I think it's important to realize that South Beach has an enormous part time residential population. The 12,000 ppl/square mile in Miami Beach doesn't count part time residents. My building alone is 40% part time residents. While these people don't "count" according to the Census, their presence is not insignificant. I think I heard that the number of people who are actually sleeping in Miami Beach on a daily basis is typically a quarter million (though I don't have a link to that statistic). At 7 square miles of land, and if we believe that #, that means Miami Beach is being typically occupied by almost 36,000 ppl/square mile at any given time. Now, if one considers that South Beach is probably less than 3 square miles and its fulltime residents near 40,000 and...if one considers that the more than the lion's share of visitors stay in South Beach, the actual occupancy is probably much higher than 36,000 ppl/square mile.
Good point. I've already alluded to this before. But trying to convey common sense to Raymond is like teaching a pig to sing. Impossible.
 
Old 01-25-2012, 04:37 PM
 
Location: Crooklyn, New York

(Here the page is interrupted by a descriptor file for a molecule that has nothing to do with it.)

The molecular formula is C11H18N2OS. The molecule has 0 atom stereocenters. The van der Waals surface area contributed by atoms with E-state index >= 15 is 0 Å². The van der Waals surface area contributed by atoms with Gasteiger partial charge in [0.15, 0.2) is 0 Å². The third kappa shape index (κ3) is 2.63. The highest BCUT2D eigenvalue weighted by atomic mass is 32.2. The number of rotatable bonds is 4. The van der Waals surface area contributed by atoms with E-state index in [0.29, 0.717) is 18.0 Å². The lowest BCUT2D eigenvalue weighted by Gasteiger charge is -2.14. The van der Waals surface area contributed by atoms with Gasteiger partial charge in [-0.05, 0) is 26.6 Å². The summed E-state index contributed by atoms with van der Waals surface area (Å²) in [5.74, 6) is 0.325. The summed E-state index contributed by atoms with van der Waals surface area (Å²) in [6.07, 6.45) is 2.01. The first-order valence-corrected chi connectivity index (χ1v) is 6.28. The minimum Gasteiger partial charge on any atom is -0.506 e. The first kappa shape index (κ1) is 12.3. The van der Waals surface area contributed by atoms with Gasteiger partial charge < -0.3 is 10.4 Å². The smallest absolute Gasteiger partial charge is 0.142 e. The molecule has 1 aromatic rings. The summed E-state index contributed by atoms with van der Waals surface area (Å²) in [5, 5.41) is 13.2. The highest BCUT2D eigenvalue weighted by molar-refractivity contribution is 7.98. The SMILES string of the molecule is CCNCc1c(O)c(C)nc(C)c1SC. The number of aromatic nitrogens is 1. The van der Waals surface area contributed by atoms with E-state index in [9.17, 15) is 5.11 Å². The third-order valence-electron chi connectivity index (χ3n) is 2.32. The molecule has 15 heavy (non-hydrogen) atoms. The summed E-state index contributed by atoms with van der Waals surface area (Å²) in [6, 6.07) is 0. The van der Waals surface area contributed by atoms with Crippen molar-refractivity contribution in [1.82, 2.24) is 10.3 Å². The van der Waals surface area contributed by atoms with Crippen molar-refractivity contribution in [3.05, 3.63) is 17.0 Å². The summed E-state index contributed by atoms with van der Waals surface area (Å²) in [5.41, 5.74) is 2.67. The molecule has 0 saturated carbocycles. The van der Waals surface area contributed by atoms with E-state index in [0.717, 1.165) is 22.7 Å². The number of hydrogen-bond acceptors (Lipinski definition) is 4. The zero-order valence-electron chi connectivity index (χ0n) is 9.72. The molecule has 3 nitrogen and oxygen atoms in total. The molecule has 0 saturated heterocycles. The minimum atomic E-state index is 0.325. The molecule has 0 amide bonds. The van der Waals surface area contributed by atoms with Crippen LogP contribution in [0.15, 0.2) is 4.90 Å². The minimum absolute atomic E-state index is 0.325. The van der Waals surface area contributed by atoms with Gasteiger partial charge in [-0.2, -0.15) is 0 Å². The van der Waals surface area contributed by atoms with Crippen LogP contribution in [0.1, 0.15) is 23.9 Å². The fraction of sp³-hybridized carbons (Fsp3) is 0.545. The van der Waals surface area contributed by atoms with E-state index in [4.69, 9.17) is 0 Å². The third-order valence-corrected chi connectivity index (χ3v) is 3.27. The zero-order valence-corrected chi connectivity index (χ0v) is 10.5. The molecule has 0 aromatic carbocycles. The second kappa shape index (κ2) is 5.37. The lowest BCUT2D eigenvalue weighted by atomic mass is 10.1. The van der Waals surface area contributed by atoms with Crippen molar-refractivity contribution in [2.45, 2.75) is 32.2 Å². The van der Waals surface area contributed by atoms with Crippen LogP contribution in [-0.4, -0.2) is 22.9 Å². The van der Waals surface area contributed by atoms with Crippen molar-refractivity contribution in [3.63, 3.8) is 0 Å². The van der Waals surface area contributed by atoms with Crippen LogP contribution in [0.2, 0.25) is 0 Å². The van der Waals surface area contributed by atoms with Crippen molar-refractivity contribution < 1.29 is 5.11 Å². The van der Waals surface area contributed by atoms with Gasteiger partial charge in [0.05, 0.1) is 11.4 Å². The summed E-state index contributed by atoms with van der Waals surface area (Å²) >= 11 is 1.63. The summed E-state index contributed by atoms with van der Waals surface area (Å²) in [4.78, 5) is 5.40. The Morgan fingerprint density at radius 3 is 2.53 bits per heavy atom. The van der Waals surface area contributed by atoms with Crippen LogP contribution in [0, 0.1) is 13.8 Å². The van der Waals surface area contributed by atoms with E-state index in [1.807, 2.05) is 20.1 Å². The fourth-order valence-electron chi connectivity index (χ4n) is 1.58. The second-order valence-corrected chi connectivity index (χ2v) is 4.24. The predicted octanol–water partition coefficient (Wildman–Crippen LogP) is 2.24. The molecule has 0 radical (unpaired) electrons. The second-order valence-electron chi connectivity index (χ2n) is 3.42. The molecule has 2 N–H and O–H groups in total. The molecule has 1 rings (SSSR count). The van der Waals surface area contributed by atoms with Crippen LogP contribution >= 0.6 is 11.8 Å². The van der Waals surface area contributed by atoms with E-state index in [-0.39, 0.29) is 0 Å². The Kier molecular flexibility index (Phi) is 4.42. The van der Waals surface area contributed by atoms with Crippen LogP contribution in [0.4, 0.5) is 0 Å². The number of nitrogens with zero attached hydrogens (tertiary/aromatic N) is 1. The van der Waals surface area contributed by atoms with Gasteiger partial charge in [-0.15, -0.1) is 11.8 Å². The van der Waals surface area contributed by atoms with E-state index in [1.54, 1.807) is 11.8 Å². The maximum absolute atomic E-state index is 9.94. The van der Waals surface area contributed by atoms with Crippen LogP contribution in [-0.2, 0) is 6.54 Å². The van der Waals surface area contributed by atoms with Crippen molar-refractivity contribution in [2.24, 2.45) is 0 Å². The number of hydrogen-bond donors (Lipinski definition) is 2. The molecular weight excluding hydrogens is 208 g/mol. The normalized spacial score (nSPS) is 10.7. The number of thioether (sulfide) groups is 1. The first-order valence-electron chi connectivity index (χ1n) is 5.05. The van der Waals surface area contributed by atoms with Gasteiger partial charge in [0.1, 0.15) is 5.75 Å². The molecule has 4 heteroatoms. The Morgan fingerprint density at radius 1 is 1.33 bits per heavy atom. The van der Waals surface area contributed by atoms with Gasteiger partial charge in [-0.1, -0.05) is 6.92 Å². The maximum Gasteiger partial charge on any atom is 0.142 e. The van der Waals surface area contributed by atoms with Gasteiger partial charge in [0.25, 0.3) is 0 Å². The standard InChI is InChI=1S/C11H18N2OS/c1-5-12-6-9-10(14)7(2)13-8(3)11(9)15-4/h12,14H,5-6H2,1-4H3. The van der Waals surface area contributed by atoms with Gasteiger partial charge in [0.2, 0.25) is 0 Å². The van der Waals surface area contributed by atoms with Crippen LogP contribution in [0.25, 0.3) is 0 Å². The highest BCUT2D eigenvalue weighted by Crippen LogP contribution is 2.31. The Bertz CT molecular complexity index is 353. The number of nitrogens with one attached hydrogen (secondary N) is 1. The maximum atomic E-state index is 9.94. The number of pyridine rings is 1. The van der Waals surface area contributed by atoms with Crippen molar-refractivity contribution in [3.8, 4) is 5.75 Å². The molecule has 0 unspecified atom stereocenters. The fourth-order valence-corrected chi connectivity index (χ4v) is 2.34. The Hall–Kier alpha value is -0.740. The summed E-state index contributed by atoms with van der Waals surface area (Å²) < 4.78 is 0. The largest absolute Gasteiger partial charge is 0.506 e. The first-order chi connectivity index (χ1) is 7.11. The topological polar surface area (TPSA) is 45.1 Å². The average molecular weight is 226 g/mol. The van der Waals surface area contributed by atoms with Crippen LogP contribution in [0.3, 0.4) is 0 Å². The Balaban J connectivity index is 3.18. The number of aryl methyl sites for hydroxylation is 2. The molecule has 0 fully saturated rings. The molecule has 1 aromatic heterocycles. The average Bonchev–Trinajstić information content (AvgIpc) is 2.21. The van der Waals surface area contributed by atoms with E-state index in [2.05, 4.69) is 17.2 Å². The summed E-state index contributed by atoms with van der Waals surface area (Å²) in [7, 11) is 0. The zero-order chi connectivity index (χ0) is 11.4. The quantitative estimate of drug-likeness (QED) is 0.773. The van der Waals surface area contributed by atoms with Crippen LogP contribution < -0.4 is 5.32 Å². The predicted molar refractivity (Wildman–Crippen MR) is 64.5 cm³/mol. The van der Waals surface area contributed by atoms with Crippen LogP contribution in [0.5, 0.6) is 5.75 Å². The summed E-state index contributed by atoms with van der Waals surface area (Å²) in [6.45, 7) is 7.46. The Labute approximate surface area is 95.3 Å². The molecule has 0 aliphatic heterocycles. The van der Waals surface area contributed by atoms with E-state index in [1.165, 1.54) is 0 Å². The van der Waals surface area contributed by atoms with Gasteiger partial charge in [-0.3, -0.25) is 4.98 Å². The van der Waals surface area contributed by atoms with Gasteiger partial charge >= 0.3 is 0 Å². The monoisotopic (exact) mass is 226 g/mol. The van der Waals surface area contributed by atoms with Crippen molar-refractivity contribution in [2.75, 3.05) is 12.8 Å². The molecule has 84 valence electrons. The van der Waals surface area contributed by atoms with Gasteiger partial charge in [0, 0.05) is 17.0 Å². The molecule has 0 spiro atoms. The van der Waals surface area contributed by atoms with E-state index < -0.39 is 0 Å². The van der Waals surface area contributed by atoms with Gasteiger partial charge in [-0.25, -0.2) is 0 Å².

28,266 posts, read 26,269,309 times
Reputation: 11726
Quote:
Originally Posted by RaymondChandlerLives View Post
Are you going to post that Will Smith video now? Lmao, Miami has been trying to be the "new L.A." for decades now, still trying. Maybe someday. It does have a google at party strip...if you're 19 and think Jay-Z videos are high culture. Right up your alley.
Stop hating. Just buy yourself some white linen and a fedora, start pumping some weights, and get on a plane.


Miami Life- When night comes - YouTube
 
Old 01-25-2012, 04:40 PM
 
14,111 posts, read 22,773,778 times
Reputation: 4213
I think LA has PLENTY of walk-able areas. More so than Miami even. But Miami Beach specifically is a whole nother beast. But LA overall just has SOOO many more areas of walkabilty and vibrancy. At the same time Miami has places that don't get much exposure that are dense, walk-able and vibrant. I'm talking neighborhoods like Little Havana. BOTH cities are underrated in terms of vibrancy and dense walk-able neighborhoods.